• Bilingual Service Delivery 1 Author: ASHA - Information and resources regarding bilingual service delivery by SLPs (from ASHA)
  • Spanish Phonemic Inventory 1 Author: ASHA - Spanish Phonemic Inventory and Facts about Spanish Phonemes by ASHA
  • Learning Two Languages: Bilingualism 1 Author: ASHA - Information and resources for SLPs and parents of bilingual children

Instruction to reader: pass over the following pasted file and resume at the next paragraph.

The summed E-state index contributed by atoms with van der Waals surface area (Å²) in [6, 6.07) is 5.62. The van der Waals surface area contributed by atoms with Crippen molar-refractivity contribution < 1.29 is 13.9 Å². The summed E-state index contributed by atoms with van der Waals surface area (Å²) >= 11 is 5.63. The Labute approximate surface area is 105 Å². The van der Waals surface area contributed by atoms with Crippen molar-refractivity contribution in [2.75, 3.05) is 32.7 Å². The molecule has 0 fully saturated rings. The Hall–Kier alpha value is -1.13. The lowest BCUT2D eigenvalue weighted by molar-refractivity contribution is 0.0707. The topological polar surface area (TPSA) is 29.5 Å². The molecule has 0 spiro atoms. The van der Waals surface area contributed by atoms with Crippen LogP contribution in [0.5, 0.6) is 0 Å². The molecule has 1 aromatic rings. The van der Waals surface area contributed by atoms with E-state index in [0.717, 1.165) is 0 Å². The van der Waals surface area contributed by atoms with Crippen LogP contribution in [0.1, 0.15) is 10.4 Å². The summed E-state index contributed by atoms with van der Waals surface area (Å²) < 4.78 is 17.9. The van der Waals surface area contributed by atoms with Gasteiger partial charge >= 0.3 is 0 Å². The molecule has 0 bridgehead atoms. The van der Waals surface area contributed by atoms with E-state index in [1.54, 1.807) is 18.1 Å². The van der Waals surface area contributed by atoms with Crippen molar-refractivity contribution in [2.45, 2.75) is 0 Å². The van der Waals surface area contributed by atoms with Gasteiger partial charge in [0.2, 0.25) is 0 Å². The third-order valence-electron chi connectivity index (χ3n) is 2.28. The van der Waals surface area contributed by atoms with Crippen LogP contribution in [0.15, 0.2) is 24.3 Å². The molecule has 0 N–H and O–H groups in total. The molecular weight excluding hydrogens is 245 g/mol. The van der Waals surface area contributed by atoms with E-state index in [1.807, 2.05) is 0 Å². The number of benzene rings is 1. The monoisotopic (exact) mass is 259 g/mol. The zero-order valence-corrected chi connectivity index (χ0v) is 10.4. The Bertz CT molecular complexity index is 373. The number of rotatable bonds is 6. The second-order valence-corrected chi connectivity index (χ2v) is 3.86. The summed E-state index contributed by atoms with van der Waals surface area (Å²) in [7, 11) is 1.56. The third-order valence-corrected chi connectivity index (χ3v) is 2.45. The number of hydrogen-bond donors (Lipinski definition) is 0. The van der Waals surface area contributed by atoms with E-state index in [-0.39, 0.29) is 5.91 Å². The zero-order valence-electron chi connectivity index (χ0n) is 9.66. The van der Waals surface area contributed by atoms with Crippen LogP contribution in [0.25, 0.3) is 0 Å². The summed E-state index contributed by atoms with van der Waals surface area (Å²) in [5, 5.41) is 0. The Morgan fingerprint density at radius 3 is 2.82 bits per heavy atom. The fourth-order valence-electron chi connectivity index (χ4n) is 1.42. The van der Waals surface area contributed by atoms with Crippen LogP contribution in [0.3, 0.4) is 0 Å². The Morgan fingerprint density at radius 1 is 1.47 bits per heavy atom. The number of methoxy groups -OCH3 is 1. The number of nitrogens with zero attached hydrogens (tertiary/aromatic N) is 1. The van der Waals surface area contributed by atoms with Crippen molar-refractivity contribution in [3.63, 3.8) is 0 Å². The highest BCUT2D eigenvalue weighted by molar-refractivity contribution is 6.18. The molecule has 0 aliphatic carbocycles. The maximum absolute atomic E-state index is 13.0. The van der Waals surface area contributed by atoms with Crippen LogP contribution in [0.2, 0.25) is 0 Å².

• Multilingual, Multicultural, Bilingual Resource Link For SLPs 1 Author: ASHA - Link includes ASHA resources and information related to evaluation and treatment of clients from linguistically and culturally diverse backgrounds. Link includes ASHA resources to: Accent Modification Bilingual Service Delivery Collaborating With Interpreters, Transliterators, and Translators Cultural Competence Voice and Communication Services for Transgender and Gender Diverse Populations Dynamic Assessment Micro Course Cultural Competence Self Assessment Phonemic Inventories and Cultural and Linguistic Information Across Languages Collaboration With Interpreters: Securing Positive Outcomes Practical Assessment and Treatment Strategies for English Language Learners with Language Impairments Serving Clients From Diverse Backgrounds: Speech-Language Difference vs. Disorder Langu Continuing the Dialogue on Dialect: Positive Steps Toward Less Biased Assessments of Children Who Speak African American Englishage and Identity--Shifting Away from a Deficit Perspective on African American English Información en español